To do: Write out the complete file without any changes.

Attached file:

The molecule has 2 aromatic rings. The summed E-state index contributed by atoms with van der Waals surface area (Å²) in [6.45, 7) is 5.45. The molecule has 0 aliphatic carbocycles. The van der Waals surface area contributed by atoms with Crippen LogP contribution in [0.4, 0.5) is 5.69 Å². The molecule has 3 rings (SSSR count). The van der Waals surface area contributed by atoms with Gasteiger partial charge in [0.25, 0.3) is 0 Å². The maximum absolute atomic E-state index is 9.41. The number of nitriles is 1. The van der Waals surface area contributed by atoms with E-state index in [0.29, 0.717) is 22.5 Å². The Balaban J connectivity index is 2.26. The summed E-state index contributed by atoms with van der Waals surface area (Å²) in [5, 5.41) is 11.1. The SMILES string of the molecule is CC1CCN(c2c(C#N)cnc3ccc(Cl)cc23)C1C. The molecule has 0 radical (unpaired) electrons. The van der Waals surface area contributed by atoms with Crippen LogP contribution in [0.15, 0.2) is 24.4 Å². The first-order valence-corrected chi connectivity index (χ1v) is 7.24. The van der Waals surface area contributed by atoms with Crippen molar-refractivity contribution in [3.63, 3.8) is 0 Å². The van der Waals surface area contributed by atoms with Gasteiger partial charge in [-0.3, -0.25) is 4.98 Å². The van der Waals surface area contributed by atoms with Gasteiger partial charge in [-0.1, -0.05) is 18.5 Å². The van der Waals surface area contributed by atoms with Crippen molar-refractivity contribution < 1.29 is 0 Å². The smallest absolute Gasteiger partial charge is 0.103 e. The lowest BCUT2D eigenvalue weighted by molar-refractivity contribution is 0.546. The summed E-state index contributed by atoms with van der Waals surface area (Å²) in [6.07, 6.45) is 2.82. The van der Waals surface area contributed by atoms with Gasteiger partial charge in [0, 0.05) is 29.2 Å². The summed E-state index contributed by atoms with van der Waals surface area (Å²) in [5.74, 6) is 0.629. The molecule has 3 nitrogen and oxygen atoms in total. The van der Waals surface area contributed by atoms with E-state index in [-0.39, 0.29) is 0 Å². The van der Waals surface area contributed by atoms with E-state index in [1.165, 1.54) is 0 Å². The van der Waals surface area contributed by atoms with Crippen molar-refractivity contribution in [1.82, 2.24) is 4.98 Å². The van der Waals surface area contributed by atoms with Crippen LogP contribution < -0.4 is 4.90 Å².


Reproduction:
The molecule has 2 aromatic rings. The summed E-state index contributed by atoms with van der Waals surface area (Å²) in [6.45, 7) is 5.45. The molecule has 0 aliphatic carbocycles. The van der Waals surface area contributed by atoms with Crippen LogP contribution in [0.4, 0.5) is 5.69 Å². The molecule has 3 rings (SSSR count). The van der Waals surface area contributed by atoms with Gasteiger partial charge in [0.25, 0.3) is 0 Å². The maximum absolute atomic E-state index is 9.41. The number of nitriles is 1. The van der Waals surface area contributed by atoms with E-state index in [0.29, 0.717) is 22.5 Å². The Balaban J connectivity index is 2.26. The summed E-state index contributed by atoms with van der Waals surface area (Å²) in [5, 5.41) is 11.1. The SMILES string of the molecule is CC1CCN(c2c(C#N)cnc3ccc(Cl)cc23)C1C. The molecule has 0 radical (unpaired) electrons. The van der Waals surface area contributed by atoms with Crippen LogP contribution in [0.15, 0.2) is 24.4 Å². The first-order valence-corrected chi connectivity index (χ1v) is 7.24. The van der Waals surface area contributed by atoms with Crippen molar-refractivity contribution in [3.63, 3.8) is 0 Å². The van der Waals surface area contributed by atoms with Gasteiger partial charge in [-0.3, -0.25) is 4.98 Å². The van der Waals surface area contributed by atoms with Gasteiger partial charge in [-0.1, -0.05) is 18.5 Å². The van der Waals surface area contributed by atoms with Crippen molar-refractivity contribution < 1.29 is 0 Å². The smallest absolute Gasteiger partial charge is 0.103 e. The lowest BCUT2D eigenvalue weighted by molar-refractivity contribution is 0.546. The summed E-state index contributed by atoms with van der Waals surface area (Å²) in [6.07, 6.45) is 2.82. The van der Waals surface area contributed by atoms with Gasteiger partial charge in [0, 0.05) is 29.2 Å². The summed E-state index contributed by atoms with van der Waals surface area (Å²) in [5.74, 6) is 0.629. The molecule has 3 nitrogen and oxygen atoms in total. The van der Waals surface area contributed by atoms with E-state index in [-0.39, 0.29) is 0 Å². The van der Waals surface area contributed by atoms with E-state index in [1.165, 1.54) is 0 Å². The van der Waals surface area contributed by atoms with Crippen molar-refractivity contribution in [1.82, 2.24) is 4.98 Å². The van der Waals surface area contributed by atoms with Crippen LogP contribution < -0.4 is 4.90 Å².